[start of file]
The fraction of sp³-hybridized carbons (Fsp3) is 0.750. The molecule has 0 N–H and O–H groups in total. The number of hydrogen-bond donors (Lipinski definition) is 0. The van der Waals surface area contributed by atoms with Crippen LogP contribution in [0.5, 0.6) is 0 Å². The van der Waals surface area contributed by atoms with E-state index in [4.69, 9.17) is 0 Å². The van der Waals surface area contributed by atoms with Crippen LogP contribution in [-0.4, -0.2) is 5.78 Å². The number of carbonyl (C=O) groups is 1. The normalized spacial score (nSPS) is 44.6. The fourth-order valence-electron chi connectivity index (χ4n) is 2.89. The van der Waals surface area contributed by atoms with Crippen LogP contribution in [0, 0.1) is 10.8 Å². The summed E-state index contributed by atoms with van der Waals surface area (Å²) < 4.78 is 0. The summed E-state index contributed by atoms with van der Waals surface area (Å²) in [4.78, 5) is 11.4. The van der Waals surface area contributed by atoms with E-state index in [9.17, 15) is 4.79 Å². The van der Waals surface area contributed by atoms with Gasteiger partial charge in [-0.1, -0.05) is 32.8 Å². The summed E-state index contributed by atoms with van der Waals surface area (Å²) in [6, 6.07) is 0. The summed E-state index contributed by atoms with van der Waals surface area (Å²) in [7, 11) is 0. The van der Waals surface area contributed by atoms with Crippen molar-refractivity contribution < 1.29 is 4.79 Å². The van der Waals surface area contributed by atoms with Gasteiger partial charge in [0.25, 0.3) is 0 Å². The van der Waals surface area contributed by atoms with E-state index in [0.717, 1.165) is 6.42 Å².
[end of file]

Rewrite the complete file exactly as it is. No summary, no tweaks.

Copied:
The fraction of sp³-hybridized carbons (Fsp3) is 0.750. The molecule has 0 N–H and O–H groups in total. The number of hydrogen-bond donors (Lipinski definition) is 0. The van der Waals surface area contributed by atoms with Crippen LogP contribution in [0.5, 0.6) is 0 Å². The van der Waals surface area contributed by atoms with E-state index in [4.69, 9.17) is 0 Å². The van der Waals surface area contributed by atoms with Crippen LogP contribution in [-0.4, -0.2) is 5.78 Å². The number of carbonyl (C=O) groups is 1. The normalized spacial score (nSPS) is 44.6. The fourth-order valence-electron chi connectivity index (χ4n) is 2.89. The van der Waals surface area contributed by atoms with Crippen LogP contribution in [0, 0.1) is 10.8 Å². The summed E-state index contributed by atoms with van der Waals surface area (Å²) < 4.78 is 0. The summed E-state index contributed by atoms with van der Waals surface area (Å²) in [4.78, 5) is 11.4. The van der Waals surface area contributed by atoms with E-state index in [9.17, 15) is 4.79 Å². The van der Waals surface area contributed by atoms with Gasteiger partial charge in [-0.1, -0.05) is 32.8 Å². The summed E-state index contributed by atoms with van der Waals surface area (Å²) in [6, 6.07) is 0. The summed E-state index contributed by atoms with van der Waals surface area (Å²) in [7, 11) is 0. The van der Waals surface area contributed by atoms with Crippen molar-refractivity contribution < 1.29 is 4.79 Å². The van der Waals surface area contributed by atoms with Gasteiger partial charge in [0.25, 0.3) is 0 Å². The van der Waals surface area contributed by atoms with E-state index in [0.717, 1.165) is 6.42 Å².